Guest Post by Willis Eschenbach
In three previous posts here, here, and here, I discussed problems with the paper by Shakun et al., “Global warming preceded by increasing carbon dioxide concentrations during the last deglaciation” (PDF,hereinafter S2012)
Commenters said, and reasonably so, that I had not fully addressed their claim that warming progressed from south to north. Their Figure 5a shows the trends by latitude band. It purports to show that the further north, the later the warming.
Figure 1. Figure 5a from S2012. ORIGINAL CAPTION: Figure 5 | Temperature change before increase in CO2 concentration. a, Linear temperature trends in the proxy records from 21.5–19 kyr ago (red) and 19–17.5 kyr ago (blue) averaged in 10° latitude bins with 1 sigma uncertainties.
Now, that seems pretty clear. Less blue and more red as you go up towards the north pole. What could be wrong with that? Well, as usual, nature is not that neat. When you look at it closely, it’s nowhere near as clear as that chart seems to indicate.
The first thing that’s wrong is that out of the fourteen bands with data, only five of them show a significant difference between the early trends (21.5 to 19 thousand years ago [kyr BP]) and the late trends (19 to 17.5 thousand years ago [kyr BP]). In the other nine bands, the uncertainties overlap, so we can’t even say if they are different. (The uncertainties for each band are shown as red and blue long thin lines with short vertical ends.) As a result, they are meaningless, and should not be shown.
But that’s just a symptom of the real problem, which is that there is very little data in many latitude bands, and the proxies are very different from each other.
To investigate each of the bands, I started by expressing all of the temperatures as anomalies around the average temperature from 21.5 to 17.5 kyr BP. Then I divided them by bands and graphed them. Figure 2 shows the results for the Northern Hemisphere.
Figure 2. Trends by latitude band. The background colors correspond with Figure 1, with red for 21.5 to 19 kyr BP, and blue for 19 to 17.5 kyr BP. Dark red lines are centered Gaussian averages of the individual proxies, with the data shown by the green squares.
Let me discuss these panel by panel. First, let me note an oddity—why is the early period longer than the later period? But I digress …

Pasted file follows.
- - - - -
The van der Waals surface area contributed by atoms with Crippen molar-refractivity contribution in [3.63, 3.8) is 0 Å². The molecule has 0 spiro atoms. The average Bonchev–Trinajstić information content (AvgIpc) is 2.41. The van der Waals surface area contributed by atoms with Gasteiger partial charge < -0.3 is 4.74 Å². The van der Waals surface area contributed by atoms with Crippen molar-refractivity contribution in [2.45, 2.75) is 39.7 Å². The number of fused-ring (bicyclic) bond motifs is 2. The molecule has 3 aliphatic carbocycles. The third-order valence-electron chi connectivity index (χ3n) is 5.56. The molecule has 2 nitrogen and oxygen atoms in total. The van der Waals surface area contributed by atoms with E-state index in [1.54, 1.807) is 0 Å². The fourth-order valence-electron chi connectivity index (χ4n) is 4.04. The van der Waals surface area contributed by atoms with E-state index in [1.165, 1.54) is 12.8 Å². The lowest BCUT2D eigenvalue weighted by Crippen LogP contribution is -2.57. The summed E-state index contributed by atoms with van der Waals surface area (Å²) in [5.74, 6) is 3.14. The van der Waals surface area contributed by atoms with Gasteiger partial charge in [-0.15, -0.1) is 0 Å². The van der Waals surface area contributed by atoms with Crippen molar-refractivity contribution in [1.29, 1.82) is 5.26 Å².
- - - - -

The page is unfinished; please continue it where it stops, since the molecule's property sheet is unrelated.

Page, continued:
Panel a: Only two proxies, and one of them has a hump right at 19 kyr BP.
Panel b: Five proxies. Three have a hump right at 19 kyr BP.
Panel c: Two proxies. One is dead level, one rises during the later (blue) period.
Panel d: Three proxies, but one of them starts just before 19 kyr BP. Seriously, folks, do you think an average of these is meaningful?
Panel e: Hard to tell what’s happening here. Several of the proxies go either up or down just after 19 kyr BP.
Panel f: All trends in the blue section are about the same, except the poor proxy taking a dive right after 19 kyr BP
Panel g: Another goofy one. Right after 19 kyr BP, two of the proxies head for the sky.
Panel h: No trend before, no trend after.
Again, by panel.
Panel a: Not much difference, red or blue period.
Panel b: Three proxies. Two go up at 19 kyr BP. One goes down at 19 kyr BP. Is this supposed to be meaningful?
Panel c: Three proxies. Neither the red period nor the blue period shows much.
Panel d: Two proxies. Two. One goes up after 19 kyr BP. So what?
Panel e: Here, a lot of the proxies have a low point at about 19 kyr BP … and they have a high point about 500 years before that.
Panel f: These four, all ice cores from Antarctica, agree pretty well. However, only one of them has a significant trend, and that only in the blue area.
Now, to me those results don’t mean much. Of the eighty proxies, only eight of them have a significant trend in both the red and blue periods … and that’s without adjusting for autocorrelation. The proxies show no clear pattern. They are too varied, and too few, to tell us much of anything.
Let me close with what may be a more revealing graph, dividing the globe up into 45° latitudinal bands.
Let me say that Panel a shows something very curious. The rise in temperature started quite early the two Greenland proxies … and timing of the others are all over the map. I can’t see how that supports any claim of late warming in the north.
BOTTOM LINE: I see no evidence in any these latitudinal bands of proxies to support the claim that the warming progressed northwards. It certainly may have done so … but these proxies are not useful for supporting that claim.
My goodness, I certainly hope that I’m done with these proxies.